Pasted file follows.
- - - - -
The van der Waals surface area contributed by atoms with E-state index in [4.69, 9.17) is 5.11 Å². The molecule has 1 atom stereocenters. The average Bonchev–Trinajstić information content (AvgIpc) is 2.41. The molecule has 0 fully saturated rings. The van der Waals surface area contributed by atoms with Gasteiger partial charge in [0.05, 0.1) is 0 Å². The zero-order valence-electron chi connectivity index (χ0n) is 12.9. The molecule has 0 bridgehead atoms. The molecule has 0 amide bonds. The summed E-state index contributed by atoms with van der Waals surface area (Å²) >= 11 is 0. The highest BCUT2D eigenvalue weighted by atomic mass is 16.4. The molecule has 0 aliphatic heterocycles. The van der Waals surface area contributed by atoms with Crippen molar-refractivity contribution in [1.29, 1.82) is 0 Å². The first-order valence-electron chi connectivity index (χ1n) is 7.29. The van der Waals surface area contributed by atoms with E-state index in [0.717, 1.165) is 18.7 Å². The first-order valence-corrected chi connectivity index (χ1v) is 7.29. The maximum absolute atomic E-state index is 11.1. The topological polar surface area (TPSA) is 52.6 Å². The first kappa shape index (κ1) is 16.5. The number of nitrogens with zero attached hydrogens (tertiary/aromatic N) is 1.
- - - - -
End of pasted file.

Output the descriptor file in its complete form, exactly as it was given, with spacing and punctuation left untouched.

The van der Waals surface area contributed by atoms with E-state index in [4.69, 9.17) is 5.11 Å². The molecule has 1 atom stereocenters. The average Bonchev–Trinajstić information content (AvgIpc) is 2.41. The molecule has 0 fully saturated rings. The van der Waals surface area contributed by atoms with Gasteiger partial charge in [0.05, 0.1) is 0 Å². The zero-order valence-electron chi connectivity index (χ0n) is 12.9. The molecule has 0 bridgehead atoms. The molecule has 0 amide bonds. The summed E-state index contributed by atoms with van der Waals surface area (Å²) >= 11 is 0. The highest BCUT2D eigenvalue weighted by atomic mass is 16.4. The molecule has 0 aliphatic heterocycles. The van der Waals surface area contributed by atoms with Crippen molar-refractivity contribution in [1.29, 1.82) is 0 Å². The first-order valence-electron chi connectivity index (χ1n) is 7.29. The van der Waals surface area contributed by atoms with E-state index in [0.717, 1.165) is 18.7 Å². The first-order valence-corrected chi connectivity index (χ1v) is 7.29. The maximum absolute atomic E-state index is 11.1. The topological polar surface area (TPSA) is 52.6 Å². The first kappa shape index (κ1) is 16.5. The number of nitrogens with zero attached hydrogens (tertiary/aromatic N) is 1.